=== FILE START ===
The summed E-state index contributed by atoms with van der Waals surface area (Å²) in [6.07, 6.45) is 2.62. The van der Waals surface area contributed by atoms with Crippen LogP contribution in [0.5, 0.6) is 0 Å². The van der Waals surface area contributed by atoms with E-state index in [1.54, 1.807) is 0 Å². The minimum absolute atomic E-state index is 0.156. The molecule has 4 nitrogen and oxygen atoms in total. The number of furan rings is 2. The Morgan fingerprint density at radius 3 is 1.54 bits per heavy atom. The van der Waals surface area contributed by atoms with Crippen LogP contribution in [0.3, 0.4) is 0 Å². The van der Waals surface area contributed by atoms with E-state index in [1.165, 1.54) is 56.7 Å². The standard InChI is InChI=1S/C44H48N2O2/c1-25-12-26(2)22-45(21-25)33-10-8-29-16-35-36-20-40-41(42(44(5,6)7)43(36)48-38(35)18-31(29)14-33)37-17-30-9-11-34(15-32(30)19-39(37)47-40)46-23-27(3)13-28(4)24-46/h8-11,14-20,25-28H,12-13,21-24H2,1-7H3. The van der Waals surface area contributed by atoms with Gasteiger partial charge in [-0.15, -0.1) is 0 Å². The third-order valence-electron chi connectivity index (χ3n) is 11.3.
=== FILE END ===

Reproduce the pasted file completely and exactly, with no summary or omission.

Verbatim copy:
The summed E-state index contributed by atoms with van der Waals surface area (Å²) in [6.07, 6.45) is 2.62. The van der Waals surface area contributed by atoms with Crippen LogP contribution in [0.5, 0.6) is 0 Å². The van der Waals surface area contributed by atoms with E-state index in [1.54, 1.807) is 0 Å². The minimum absolute atomic E-state index is 0.156. The molecule has 4 nitrogen and oxygen atoms in total. The number of furan rings is 2. The Morgan fingerprint density at radius 3 is 1.54 bits per heavy atom. The van der Waals surface area contributed by atoms with Crippen LogP contribution in [0.3, 0.4) is 0 Å². The van der Waals surface area contributed by atoms with E-state index in [1.165, 1.54) is 56.7 Å². The standard InChI is InChI=1S/C44H48N2O2/c1-25-12-26(2)22-45(21-25)33-10-8-29-16-35-36-20-40-41(42(44(5,6)7)43(36)48-38(35)18-31(29)14-33)37-17-30-9-11-34(15-32(30)19-39(37)47-40)46-23-27(3)13-28(4)24-46/h8-11,14-20,25-28H,12-13,21-24H2,1-7H3. The van der Waals surface area contributed by atoms with Gasteiger partial charge in [-0.15, -0.1) is 0 Å². The third-order valence-electron chi connectivity index (χ3n) is 11.3.